United Nations proposes criteria for ordering recounts and invalidations
KABUL - The United Nations (UN) today presented its proposal to the Independent Election Commission (IEC) for a regulatory decision covering criteria for ordering the recount of ballot boxes and the invalidation of ballots as part of the ongoing comprehensive audit of the results of the Presidential election run-off held on 15 June.
The Director of the UN’s Electoral Assistance Division, Craig Jenness, delivered the proposal to the IEC Chairman, Dr. Ahmad Yousuf Nuristani, earlier this afternoon.
Under the technical agreement reached by the two Presidential candidates, Dr. Abdullah Abdullah and Dr. Ashraf Ghani, the UN was asked to propose the manner for the supervision of the audit. In making its proposals, the agreement requires the UN to consult with both candidates.
As part of the technical agreement, the entirety of the approximately 23,000 ballot boxes of the run-off are to be audited in Kabul in the presence of international and domestic observers, candidate agents, the media and UN advisors.
In the first part of the audit, there is a physical inspection of each ballot box in the IEC auditing warehouses in Kabul. Using a 16-point checklist set out in the technical agreement, IEC audit teams are recording information as to the physical condition of each box, the state of its results form, whether ballot papers in the box were marked according to procedure or show significant patterns of obviously similar markings, and relevant information from the polling station journal and polling station voter log. No decisions as to the inclusion or exclusion of votes are made during this stage of information gathering, which has been ongoing since 17 July.
The second part of the audit involves open meetings of the IEC Board of Commissioners where decisions are made to accept, recount or invalidate results based upon reports generated from the information gathered during the physical audit.
As per the technical agreement, these Commission meetings will be conducted in the presence of international and domestic observers, candidate agents, the media and a UN advisor. Following the IEC board’s decisions, the results of the associated polling stations will be processed at the National Tally Centre. Under Afghan law, the Presidential campaigns retain the right to appeal these decisions to the Independent Electoral Complaints Commission (IECC) within 24 hours and the IECC is required to provide a ruling on these appeals within a further 48 hours.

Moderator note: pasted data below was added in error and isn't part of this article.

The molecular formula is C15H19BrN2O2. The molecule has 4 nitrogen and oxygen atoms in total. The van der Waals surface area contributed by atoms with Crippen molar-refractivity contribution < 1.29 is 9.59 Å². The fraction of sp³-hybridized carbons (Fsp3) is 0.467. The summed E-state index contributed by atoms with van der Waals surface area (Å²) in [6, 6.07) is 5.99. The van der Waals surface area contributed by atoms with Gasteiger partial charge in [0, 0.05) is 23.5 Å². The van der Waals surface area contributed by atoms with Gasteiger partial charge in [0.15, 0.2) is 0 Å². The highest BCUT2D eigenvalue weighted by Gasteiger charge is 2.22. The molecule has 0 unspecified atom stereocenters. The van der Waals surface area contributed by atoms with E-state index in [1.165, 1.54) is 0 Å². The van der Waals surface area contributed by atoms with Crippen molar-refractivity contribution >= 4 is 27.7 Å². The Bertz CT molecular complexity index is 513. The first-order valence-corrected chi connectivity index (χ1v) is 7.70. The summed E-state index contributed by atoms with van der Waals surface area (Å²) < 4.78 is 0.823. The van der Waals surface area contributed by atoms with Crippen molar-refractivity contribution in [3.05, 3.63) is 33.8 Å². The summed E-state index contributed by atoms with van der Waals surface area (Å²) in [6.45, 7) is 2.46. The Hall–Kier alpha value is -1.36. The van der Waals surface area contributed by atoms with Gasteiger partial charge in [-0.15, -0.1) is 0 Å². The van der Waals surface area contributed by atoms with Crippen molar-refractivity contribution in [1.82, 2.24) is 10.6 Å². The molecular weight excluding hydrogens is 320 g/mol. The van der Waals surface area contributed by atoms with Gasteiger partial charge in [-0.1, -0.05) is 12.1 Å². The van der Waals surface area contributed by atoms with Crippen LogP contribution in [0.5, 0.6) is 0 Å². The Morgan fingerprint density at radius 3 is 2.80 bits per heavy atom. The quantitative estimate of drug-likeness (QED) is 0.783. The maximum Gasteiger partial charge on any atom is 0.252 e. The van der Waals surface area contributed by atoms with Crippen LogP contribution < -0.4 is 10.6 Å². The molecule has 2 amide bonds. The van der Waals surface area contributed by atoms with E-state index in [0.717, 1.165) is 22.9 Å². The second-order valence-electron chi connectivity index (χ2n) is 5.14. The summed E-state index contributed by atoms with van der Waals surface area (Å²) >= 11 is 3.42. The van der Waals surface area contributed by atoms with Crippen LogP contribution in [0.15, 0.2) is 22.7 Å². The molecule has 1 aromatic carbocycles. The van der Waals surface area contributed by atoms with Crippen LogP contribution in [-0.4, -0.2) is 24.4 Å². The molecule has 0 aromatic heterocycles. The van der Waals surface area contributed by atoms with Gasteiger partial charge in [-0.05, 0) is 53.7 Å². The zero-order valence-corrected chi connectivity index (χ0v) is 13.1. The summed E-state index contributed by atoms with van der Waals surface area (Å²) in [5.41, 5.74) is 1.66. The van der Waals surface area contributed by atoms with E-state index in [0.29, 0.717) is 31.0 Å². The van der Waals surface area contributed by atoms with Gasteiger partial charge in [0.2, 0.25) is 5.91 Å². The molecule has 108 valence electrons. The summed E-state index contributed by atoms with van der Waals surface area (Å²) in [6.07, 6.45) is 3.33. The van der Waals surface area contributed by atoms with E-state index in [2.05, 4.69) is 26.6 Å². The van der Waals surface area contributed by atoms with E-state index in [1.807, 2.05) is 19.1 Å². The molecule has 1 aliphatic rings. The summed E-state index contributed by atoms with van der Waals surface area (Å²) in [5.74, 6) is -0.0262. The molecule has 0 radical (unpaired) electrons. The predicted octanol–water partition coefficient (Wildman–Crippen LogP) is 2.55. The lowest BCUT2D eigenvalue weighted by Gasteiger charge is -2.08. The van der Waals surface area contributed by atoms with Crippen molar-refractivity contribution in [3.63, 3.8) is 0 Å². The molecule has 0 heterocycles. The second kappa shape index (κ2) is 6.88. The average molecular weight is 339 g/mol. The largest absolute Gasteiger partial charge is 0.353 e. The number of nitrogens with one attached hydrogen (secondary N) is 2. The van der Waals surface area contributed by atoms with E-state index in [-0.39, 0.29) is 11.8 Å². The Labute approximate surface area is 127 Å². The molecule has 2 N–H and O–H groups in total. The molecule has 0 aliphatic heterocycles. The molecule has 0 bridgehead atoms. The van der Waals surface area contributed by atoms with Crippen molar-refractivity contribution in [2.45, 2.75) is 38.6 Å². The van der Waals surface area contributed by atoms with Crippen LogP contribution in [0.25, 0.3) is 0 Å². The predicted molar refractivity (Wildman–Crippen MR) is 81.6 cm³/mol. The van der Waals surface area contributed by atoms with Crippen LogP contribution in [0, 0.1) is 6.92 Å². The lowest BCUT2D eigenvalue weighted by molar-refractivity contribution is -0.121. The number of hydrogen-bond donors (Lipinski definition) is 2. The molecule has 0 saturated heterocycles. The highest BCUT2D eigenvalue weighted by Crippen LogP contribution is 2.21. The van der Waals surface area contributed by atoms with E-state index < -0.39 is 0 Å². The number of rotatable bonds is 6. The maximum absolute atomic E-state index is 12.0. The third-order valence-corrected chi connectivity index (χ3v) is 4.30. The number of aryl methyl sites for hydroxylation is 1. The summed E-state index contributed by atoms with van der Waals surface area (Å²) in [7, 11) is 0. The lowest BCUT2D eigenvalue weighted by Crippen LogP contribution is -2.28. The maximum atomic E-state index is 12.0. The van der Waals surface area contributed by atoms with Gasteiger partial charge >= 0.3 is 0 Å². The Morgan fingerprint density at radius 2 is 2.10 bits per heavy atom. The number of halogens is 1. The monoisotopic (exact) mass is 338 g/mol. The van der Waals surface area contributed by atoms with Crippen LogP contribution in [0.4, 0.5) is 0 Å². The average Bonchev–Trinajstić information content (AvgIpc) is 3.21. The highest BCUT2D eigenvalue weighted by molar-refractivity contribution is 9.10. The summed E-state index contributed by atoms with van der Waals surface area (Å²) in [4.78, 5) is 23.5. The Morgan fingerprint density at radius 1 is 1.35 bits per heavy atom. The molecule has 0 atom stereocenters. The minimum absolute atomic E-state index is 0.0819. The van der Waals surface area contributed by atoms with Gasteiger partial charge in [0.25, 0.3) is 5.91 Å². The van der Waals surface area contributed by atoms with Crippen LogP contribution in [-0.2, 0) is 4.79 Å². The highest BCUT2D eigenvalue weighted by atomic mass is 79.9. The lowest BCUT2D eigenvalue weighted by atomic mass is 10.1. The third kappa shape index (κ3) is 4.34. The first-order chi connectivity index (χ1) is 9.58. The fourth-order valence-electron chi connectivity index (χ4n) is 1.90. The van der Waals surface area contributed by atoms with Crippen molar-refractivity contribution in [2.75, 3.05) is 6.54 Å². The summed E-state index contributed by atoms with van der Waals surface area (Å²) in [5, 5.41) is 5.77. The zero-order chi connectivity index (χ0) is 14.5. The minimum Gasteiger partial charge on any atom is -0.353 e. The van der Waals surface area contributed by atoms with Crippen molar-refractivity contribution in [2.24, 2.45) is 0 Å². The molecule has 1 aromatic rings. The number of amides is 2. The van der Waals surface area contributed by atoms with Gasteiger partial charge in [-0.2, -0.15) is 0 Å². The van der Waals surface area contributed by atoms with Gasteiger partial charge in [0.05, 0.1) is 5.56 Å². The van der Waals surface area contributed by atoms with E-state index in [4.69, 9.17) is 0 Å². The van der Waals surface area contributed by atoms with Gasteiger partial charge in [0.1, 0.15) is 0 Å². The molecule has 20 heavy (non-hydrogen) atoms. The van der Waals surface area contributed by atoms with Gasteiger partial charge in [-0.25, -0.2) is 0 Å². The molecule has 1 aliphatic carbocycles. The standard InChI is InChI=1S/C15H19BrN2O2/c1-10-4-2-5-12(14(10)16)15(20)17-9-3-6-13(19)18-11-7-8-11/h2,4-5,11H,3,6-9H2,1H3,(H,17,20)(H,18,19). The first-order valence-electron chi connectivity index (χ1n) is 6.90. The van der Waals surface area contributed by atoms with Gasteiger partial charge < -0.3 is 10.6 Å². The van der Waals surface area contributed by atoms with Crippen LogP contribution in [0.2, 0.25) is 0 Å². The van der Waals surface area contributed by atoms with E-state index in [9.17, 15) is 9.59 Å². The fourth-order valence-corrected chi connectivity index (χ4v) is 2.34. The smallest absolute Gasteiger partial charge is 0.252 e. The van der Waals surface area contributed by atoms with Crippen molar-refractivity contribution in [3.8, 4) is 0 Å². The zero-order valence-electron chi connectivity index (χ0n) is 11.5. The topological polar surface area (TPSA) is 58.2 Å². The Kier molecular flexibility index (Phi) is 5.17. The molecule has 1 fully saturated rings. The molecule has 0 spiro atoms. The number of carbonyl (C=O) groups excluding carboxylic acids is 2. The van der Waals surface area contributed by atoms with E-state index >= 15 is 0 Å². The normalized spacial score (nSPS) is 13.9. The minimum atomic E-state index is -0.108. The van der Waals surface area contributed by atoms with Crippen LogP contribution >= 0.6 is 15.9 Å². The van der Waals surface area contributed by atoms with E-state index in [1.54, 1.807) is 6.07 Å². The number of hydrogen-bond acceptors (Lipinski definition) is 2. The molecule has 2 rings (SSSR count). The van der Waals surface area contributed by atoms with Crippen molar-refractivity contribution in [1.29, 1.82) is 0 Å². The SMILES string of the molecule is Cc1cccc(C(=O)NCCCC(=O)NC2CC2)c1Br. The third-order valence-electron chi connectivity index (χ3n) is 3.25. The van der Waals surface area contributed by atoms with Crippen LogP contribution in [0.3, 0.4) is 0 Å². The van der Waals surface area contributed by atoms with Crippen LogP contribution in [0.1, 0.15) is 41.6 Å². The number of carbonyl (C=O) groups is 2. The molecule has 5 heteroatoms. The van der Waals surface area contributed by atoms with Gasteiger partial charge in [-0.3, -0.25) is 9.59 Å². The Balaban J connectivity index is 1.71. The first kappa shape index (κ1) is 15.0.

In order to provide a tangible expression of support to the technical agreement, the two Presidential candidates supported the start of the physical stage of the audit on 17 July. At this time it was also agreed that IEC Board meetings to decide on the acceptance, recount or invalidation of results would not take place until a regulatory decision setting out recount and invalidation criteria was formally adopted.
From a legal standpoint, the current audit is being conducted under Article 58 of Afghanistan's Electoral Law, which allows for the investigation of “justifiable complaints of or visible signs of fraud in the ballot boxes.” Election fraud is a very serious infringement of democratic values, strictly forbidden by Afghan laws. Every effort is required to excise electoral fraud from the political system, not just for the purposes of the present audit but for the sake of future elections. At the same time, the foundation of democracy is the equal right of each citizen to choose their leaders through the ballot. Every effort is also required to preserve the sanctity of legitimate ballots, especially given the real risks that many Afghans took in casting their ballots. This is a difficult balance in any country, and more so in Afghanistan’s current context which includes challenges related to security, low levels of literacy and a history of troubled elections.
The current UN proposal regarding recounts and invalidations attempts to strike the proper balance between these two considerations and follows the Afghan Constitution and legal framework. It was developed after extensive consultations with both Presidential campaigns.
The UN was ultimately not able to obtain agreement of both or either candidate to a common text that was agreeable to the other candidate. It has therefore proposed a text which addresses the legitimate points raised during the consultations while meeting the best international standards and factoring in the unique context of Afghanistan.
Given the urgency of the matter, the United Nations has now encouraged the IEC Board to rapidly meet and adopt the necessary regulatory decisions based on this proposal so that the next stage of the audit can commence.